Archive for September, 2021

Description: A fascinating deep dive into the colonial roots of the global wine industry. Imperial Wine is a bold, rigorous history of Britain’s surprising role in creating the wine industries of Australia, South Africa, and New Zealand. Here, historian Jennifer Regan-Lefebvre bridges the genres of global commodity history and imperial history, presenting provocative new research in an […]


Abstract: In settler colonial societies, colonizers often omit contemporary Indigenous Peoples from representations, while controlling signifiers of indigeneity to legitimate their interests (e.g., stereotypes). Both omissions and commissions, including stereotyping, are central to oppression experienced by contemporary Native Americans. We employ a sample of over 5,500 non-Native survey participants to examine the extent of omissions […]


Abstract: Access and contextualization were problems when archives could only be accessed by scholars, or open to the public in a physical location, but they are now compounded by the affordances of digital access in a unique way. While making archival legacy images available online seems to enable greater understanding of our settler-colonial history, it […]


Abstract: This article examines accountability discourses in Alberta’s legislative debates on child intervention during the years 2016–19. I demonstrate that the supposedly apolitical discourse of accountability functions as a form of neoliberal and settler-colonial governmentality that reaffirms the legitimacy of settler state intervention into the pathologized Indigenous family. Using the death of Serenity in Alberta’s […]


Abstract: What can the analytical framework of settler colonialism contribute to sociological theorizing, research, and overall understanding of the social world? This essay argues that settler colonialism, a distinct social formation with common statuses and predictable dynamics, has much to offer towards new sociological insight regarding the United States. In expanding the scholarly models of […]


Abstract: Theatre and Performance Studies have studied the ways in which theatre and performance act as auxiliaries of hegemonic state power at least since Boal’s Theatre of the Oppressed explored the ways in which classical Greek dramaturgy coerced its audiences into pro-state behavior. Meanwhile, the theatre industry often makes interventions into the White racial hegemony […]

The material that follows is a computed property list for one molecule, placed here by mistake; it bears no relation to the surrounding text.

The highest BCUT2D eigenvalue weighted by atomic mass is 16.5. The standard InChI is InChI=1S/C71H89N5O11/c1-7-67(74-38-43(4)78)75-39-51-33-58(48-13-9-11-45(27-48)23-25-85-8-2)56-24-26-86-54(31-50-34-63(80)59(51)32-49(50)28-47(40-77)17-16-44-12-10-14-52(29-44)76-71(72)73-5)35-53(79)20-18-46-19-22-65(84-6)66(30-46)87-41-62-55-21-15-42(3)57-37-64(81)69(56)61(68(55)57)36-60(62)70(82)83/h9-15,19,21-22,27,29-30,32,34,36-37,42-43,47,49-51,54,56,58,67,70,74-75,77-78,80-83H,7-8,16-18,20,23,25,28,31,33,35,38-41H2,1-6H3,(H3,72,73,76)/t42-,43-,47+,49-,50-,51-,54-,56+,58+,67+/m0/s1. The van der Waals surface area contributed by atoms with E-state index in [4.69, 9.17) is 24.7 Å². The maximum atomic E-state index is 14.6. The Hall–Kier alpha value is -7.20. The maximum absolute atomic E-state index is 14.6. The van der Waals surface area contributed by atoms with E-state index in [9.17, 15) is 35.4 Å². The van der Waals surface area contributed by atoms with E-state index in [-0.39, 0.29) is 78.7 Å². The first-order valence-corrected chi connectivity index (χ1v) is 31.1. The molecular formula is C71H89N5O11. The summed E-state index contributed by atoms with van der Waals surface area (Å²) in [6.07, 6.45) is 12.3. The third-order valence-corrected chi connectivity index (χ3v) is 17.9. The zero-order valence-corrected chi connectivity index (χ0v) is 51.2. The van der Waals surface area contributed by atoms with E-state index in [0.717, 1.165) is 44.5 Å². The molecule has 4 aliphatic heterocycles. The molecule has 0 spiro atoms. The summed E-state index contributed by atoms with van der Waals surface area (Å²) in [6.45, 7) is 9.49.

Abstract: In 1881, Owen Denny introduced the ring-necked pheasant to Oregon as a game bird for sport hunters. The bird, originally from China, was soon adopted into American culture in Oregon and later established presence in nineteen other states. In this research article, Barrie Ryne Blatchford explores the species’ introduction as well as how “the […]


Abstract: Agricultural development and water infrastructure constitute the central features of California’s Central Valley. Marxist ecological theory has examined the development of capitalist agriculture in the Central Valley, while decolonial scholarship has critiqued the disproportionate impact of California’s water resource management on Indigenous communities. We bring together Marxist ecology and critiques of settler colonialism through […]


Description: Rooted in the extraordinary archive of Quaker physician and humanitarian activist, Dr Thomas Hodgkin, this book explores the efforts of the Aborigines’ Protection Society to expose Britain’s hypocrisy and imperial crimes in the mid-nineteenth century. Hodgkin’s correspondents stretched from Liberia to Lesotho, New Zealand to Texas, Jamaica to Ontario, and Bombay to South Australia; […]


Abstract: In Australia, our history with nuclear matter and its processes has its origins in the early twentieth-century scientific adventurism of famed Antarctic explorer Douglas Mawson. As much as Mawson’s life has come to be defined by his forays into the ice, an examination of his personal and academic papers provides insight into how his […]